Ten Lessons From Research on Business Creation
The recent resurgence in business creation is evidence of an economic recovery. It is a welcome development, since new businesses create jobs and provide a foundation for economic growth. In addition, entrepreneurship contributes to the quality of life of entrepreneurs and their families through the financial rewards generated by their investment in their startup ventures. Moreover, successful companies can generate additional wealth by attracting investments from other firms and individuals. Entrepreneurs reap the personal satisfaction of seeing their startups evolve into thriving enterprises, and they can take pride in their leadership skills and contributions to community development.
Entrepreneurs can also find gratification in being their own bosses, setting their own schedules and making decisions that impact their standard of living. Parents may have a desire to make sure their children are well provided for by starting a family business that can be passed down to future generations. And, as a side benefit, starting a business can help to build stronger family bonds.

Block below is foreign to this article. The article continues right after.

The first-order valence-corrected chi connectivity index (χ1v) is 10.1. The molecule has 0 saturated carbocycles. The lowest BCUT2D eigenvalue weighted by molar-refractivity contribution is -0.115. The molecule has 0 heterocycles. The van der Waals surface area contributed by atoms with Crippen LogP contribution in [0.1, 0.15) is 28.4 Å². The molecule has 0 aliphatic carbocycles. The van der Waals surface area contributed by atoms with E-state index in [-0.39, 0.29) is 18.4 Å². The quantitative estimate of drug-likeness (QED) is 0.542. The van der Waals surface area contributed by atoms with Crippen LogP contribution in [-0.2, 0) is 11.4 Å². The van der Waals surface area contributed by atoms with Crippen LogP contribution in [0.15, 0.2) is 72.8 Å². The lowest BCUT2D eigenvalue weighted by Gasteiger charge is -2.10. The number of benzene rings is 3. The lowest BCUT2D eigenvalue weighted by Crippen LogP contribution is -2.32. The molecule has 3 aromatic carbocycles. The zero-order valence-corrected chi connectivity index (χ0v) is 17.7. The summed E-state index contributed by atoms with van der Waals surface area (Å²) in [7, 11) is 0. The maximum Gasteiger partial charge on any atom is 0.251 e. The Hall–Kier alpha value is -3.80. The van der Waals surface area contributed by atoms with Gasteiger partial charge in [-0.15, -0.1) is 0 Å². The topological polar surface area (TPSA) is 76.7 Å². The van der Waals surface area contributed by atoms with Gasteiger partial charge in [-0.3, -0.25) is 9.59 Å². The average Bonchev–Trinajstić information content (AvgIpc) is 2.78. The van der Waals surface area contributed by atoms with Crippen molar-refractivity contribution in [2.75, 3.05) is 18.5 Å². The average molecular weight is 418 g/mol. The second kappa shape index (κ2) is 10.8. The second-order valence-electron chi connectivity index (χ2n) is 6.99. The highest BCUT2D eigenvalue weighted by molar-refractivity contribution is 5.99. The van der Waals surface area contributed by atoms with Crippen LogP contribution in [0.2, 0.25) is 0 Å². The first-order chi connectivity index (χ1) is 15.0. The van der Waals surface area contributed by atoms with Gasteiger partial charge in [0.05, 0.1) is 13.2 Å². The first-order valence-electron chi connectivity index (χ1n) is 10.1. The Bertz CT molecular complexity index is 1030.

But the process of turning an idea into a thriving enterprise is not for everyone, as many startups fail. Even the best business ideas have to be carefully analyzed and refined, as well as validated that there is a market willing to pay for their products or services. And, the business model has to be formalized in a document called a business plan. This article describes ten lessons that have been learned from research on business creation. These lessons are very relevant for those thinking of or involved in entrepreneurial ventures and to the design of policies that might facilitate business start-ups.